Jun 15, 2000

Rejection of Adoration weakens faith, says Cardinal George

Online Edition – Vol. VI, No. 4: June/July 2000

Cardinal Francis George of Chicago stressed the connection between Penance and Eucharist, and the centrality of eucharistic Adoration in the renewal of charity, which is a central aim of the Jubilee Year.

At one time, Cardinal George said in his column in Catholic New World (May 14-20, 2000), Catholics went to Confession almost every time they received Communion, requiring catechists to explain that only mortal sin should keep Catholics from receiving the Body and Blood of our Lord. But “the battle has now been won. Everyone understands that union with the Lord in the Eucharist forgives our venial sins and that only grave sin should keep us from receiving Communion”. What needs to be stressed now is the necesity of Penance, which “gives us the grace which overcomes our own powerlessness, trapped as we often are in patterns of sin.” Confession and Penance should be part of everyone’s preparation for the celebration of Corpus Christi, said the cardinal.

He also praised the programs for Eucharistic Adoration in western Oregon (he is the former archbishop of Portland, Oregon). The Cardinal then offered a brief historical lesson in the theology of Eucharistic Adoration:

Objections to eucharistic adoration come from a misreading of history and from erroneous sacramental theology. Because adoration of the Lord in the Eucharist arose in an era when people did not receive Holy Communion every Sunday, the practice of adoration is sometimes dismissed as an aberration, a substitute for receiving Communion. This is not a Catholic reading of history. The development of devotion to the Lord in his Eucharistic presence is not a ‘falling away’ from some imagined pristine purity; it is evidence of a greater appreciation of who the Eucharist is.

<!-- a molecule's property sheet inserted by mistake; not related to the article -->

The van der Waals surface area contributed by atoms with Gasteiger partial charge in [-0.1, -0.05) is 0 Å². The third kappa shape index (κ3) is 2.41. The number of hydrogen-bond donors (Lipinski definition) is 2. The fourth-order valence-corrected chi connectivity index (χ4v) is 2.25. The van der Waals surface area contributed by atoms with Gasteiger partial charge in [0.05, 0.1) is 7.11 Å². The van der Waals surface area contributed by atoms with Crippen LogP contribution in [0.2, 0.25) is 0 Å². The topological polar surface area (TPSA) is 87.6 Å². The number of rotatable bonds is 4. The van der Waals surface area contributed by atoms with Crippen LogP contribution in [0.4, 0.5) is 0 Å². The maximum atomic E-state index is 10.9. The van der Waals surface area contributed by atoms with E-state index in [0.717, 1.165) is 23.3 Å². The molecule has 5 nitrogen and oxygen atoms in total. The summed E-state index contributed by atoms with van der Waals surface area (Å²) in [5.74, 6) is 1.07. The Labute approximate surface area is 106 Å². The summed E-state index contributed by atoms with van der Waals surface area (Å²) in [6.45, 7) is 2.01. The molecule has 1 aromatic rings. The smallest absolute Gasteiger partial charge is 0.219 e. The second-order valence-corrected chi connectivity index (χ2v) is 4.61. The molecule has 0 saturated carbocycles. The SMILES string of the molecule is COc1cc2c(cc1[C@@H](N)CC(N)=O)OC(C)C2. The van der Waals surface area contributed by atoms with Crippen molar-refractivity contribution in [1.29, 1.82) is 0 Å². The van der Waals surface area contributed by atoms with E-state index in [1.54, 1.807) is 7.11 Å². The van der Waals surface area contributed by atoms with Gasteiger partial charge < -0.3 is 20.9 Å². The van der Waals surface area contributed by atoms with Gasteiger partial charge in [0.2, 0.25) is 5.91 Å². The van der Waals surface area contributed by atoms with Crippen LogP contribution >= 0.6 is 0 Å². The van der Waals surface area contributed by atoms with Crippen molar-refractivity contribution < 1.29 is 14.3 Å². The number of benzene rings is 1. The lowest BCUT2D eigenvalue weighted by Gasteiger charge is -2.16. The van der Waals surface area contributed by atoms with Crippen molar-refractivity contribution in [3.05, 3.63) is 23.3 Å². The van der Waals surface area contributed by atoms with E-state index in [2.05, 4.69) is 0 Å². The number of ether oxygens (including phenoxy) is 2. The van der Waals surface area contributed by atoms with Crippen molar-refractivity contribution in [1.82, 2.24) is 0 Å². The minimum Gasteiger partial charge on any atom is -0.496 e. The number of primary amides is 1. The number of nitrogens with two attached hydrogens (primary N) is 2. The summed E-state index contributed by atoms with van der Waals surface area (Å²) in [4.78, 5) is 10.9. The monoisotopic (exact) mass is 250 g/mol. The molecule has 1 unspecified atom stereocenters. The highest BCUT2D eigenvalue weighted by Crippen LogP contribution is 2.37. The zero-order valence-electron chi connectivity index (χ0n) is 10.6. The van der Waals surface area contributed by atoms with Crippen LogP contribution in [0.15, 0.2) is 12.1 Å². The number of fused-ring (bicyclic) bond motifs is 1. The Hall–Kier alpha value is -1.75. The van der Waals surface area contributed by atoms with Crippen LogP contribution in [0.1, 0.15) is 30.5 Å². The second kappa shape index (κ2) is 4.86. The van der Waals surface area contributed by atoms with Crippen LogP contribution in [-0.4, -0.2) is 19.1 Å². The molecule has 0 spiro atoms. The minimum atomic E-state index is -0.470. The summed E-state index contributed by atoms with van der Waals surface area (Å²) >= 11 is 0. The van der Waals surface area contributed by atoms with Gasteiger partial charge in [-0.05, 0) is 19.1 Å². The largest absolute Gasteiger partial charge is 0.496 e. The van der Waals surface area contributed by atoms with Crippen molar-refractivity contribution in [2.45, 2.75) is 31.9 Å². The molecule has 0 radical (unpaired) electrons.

Likewise, adoration of the Lord in the Sacred Host is not in competition with the liturgical action of the Sacrifice of the Mass. To speak disdainfully, as some occasionally have, of ‘objectifying’ Christ in the Host is to speak heretically. Pope Paul VI wrote: ‘The Catholic Church … offers to the sacrament of the Eucharist the cult of adoration, not only during Mass, but also outside of it, reserving the consecrated hosts with the utmost care, exposing them to the solemn veneration of the faithful, and carrying them in procession’ (Mysterium Fidei, 56). It seems strange to me that we should lift high the book of the Gospels, which remains only a book, but be embarassed to elevate the consecrated host, which is the Body of the Lord. It is a good thing to find a prominent and visible place in the church for the blessed oils and consecrated chrism which are used in the sacraments, but they remain oil and chrism; how strange it is that we should be fighting over whether or not people should be able to spot without too much inconvenience the place where the Eucharist is reserved. The Eucharist is a mystery of faith; to dismiss Eucharistic adoration is to weaken the faith.


David Aaron Murray